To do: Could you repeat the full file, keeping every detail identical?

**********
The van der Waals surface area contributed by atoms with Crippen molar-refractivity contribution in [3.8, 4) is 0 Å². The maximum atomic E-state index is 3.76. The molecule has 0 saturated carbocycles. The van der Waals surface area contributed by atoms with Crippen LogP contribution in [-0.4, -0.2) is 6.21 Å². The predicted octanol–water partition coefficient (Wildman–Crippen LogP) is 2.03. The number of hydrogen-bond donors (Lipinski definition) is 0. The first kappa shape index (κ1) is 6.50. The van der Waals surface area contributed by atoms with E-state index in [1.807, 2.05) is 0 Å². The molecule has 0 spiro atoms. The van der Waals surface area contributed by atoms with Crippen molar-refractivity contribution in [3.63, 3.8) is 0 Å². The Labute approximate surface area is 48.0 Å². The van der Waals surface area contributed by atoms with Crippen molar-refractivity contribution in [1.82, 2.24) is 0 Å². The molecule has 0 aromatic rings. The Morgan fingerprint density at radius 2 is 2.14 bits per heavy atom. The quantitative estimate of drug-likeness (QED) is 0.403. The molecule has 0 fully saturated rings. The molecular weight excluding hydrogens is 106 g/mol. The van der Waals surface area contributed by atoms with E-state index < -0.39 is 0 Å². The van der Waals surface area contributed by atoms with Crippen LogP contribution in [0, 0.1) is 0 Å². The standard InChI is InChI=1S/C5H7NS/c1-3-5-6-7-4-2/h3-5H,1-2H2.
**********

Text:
The van der Waals surface area contributed by atoms with Crippen molar-refractivity contribution in [3.8, 4) is 0 Å². The maximum atomic E-state index is 3.76. The molecule has 0 saturated carbocycles. The van der Waals surface area contributed by atoms with Crippen LogP contribution in [-0.4, -0.2) is 6.21 Å². The predicted octanol–water partition coefficient (Wildman–Crippen LogP) is 2.03. The number of hydrogen-bond donors (Lipinski definition) is 0. The first kappa shape index (κ1) is 6.50. The van der Waals surface area contributed by atoms with E-state index in [1.807, 2.05) is 0 Å². The molecule has 0 spiro atoms. The van der Waals surface area contributed by atoms with Crippen molar-refractivity contribution in [3.63, 3.8) is 0 Å². The Labute approximate surface area is 48.0 Å². The van der Waals surface area contributed by atoms with Crippen molar-refractivity contribution in [1.82, 2.24) is 0 Å². The molecule has 0 aromatic rings. The Morgan fingerprint density at radius 2 is 2.14 bits per heavy atom. The quantitative estimate of drug-likeness (QED) is 0.403. The molecule has 0 fully saturated rings. The molecular weight excluding hydrogens is 106 g/mol. The van der Waals surface area contributed by atoms with E-state index < -0.39 is 0 Å². The van der Waals surface area contributed by atoms with Crippen LogP contribution in [0, 0.1) is 0 Å². The standard InChI is InChI=1S/C5H7NS/c1-3-5-6-7-4-2/h3-5H,1-2H2.